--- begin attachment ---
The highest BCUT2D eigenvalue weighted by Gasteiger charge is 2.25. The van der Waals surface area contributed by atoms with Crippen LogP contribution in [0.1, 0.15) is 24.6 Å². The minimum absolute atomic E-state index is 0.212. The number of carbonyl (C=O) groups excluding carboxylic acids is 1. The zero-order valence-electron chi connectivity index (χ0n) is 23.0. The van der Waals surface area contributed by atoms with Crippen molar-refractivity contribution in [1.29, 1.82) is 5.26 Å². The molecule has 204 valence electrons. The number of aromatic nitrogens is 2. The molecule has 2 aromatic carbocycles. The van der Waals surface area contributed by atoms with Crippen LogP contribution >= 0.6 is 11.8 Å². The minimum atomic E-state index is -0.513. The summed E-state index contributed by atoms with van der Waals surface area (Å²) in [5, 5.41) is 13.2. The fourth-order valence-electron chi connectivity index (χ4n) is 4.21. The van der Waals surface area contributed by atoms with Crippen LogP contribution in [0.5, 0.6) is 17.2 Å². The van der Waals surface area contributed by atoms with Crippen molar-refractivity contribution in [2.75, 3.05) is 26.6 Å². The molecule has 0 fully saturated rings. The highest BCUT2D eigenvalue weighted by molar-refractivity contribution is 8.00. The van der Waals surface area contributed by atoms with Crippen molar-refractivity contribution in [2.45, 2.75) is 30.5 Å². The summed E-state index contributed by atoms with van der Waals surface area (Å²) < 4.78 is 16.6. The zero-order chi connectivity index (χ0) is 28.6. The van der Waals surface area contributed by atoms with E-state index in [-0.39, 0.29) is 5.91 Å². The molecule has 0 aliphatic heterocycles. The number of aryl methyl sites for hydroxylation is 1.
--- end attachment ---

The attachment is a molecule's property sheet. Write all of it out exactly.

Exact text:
The highest BCUT2D eigenvalue weighted by Gasteiger charge is 2.25. The van der Waals surface area contributed by atoms with Crippen LogP contribution in [0.1, 0.15) is 24.6 Å². The minimum absolute atomic E-state index is 0.212. The number of carbonyl (C=O) groups excluding carboxylic acids is 1. The zero-order valence-electron chi connectivity index (χ0n) is 23.0. The van der Waals surface area contributed by atoms with Crippen molar-refractivity contribution in [1.29, 1.82) is 5.26 Å². The molecule has 204 valence electrons. The number of aromatic nitrogens is 2. The molecule has 2 aromatic carbocycles. The van der Waals surface area contributed by atoms with Crippen LogP contribution >= 0.6 is 11.8 Å². The minimum atomic E-state index is -0.513. The summed E-state index contributed by atoms with van der Waals surface area (Å²) in [5, 5.41) is 13.2. The fourth-order valence-electron chi connectivity index (χ4n) is 4.21. The van der Waals surface area contributed by atoms with Crippen LogP contribution in [0.5, 0.6) is 17.2 Å². The van der Waals surface area contributed by atoms with Crippen molar-refractivity contribution in [2.75, 3.05) is 26.6 Å². The molecule has 0 fully saturated rings. The highest BCUT2D eigenvalue weighted by molar-refractivity contribution is 8.00. The van der Waals surface area contributed by atoms with Crippen molar-refractivity contribution in [2.45, 2.75) is 30.5 Å². The summed E-state index contributed by atoms with van der Waals surface area (Å²) < 4.78 is 16.6. The zero-order chi connectivity index (χ0) is 28.6. The van der Waals surface area contributed by atoms with E-state index in [-0.39, 0.29) is 5.91 Å². The molecule has 0 aliphatic heterocycles. The number of aryl methyl sites for hydroxylation is 1.